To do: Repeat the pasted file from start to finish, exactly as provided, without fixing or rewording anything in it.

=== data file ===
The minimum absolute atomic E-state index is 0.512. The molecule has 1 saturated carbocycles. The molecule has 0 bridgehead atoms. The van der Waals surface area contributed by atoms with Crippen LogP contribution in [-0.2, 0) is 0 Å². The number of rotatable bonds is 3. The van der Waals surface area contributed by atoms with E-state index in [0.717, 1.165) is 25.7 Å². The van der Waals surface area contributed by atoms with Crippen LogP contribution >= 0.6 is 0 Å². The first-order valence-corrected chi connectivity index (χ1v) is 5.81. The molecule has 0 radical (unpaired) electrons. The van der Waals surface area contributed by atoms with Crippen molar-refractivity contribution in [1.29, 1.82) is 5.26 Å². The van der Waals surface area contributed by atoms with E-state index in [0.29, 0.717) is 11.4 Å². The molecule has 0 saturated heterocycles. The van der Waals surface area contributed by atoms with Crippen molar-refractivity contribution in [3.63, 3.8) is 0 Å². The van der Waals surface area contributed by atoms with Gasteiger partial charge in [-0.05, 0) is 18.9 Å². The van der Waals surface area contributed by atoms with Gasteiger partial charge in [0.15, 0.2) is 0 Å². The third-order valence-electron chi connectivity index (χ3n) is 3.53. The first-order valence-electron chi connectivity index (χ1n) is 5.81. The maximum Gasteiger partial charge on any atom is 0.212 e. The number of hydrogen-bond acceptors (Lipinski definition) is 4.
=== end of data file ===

The minimum absolute atomic E-state index is 0.512. The molecule has 1 saturated carbocycles. The molecule has 0 bridgehead atoms. The van der Waals surface area contributed by atoms with Crippen LogP contribution in [-0.2, 0) is 0 Å². The number of rotatable bonds is 3. The van der Waals surface area contributed by atoms with E-state index in [0.717, 1.165) is 25.7 Å². The van der Waals surface area contributed by atoms with Crippen LogP contribution >= 0.6 is 0 Å². The first-order valence-corrected chi connectivity index (χ1v) is 5.81. The molecule has 0 radical (unpaired) electrons. The van der Waals surface area contributed by atoms with Crippen molar-refractivity contribution in [1.29, 1.82) is 5.26 Å². The van der Waals surface area contributed by atoms with E-state index in [0.29, 0.717) is 11.4 Å². The molecule has 0 saturated heterocycles. The van der Waals surface area contributed by atoms with Crippen molar-refractivity contribution in [3.63, 3.8) is 0 Å². The van der Waals surface area contributed by atoms with Gasteiger partial charge in [-0.05, 0) is 18.9 Å². The van der Waals surface area contributed by atoms with Gasteiger partial charge in [0.15, 0.2) is 0 Å². The third-order valence-electron chi connectivity index (χ3n) is 3.53. The first-order valence-electron chi connectivity index (χ1n) is 5.81. The maximum Gasteiger partial charge on any atom is 0.212 e. The number of hydrogen-bond acceptors (Lipinski definition) is 4.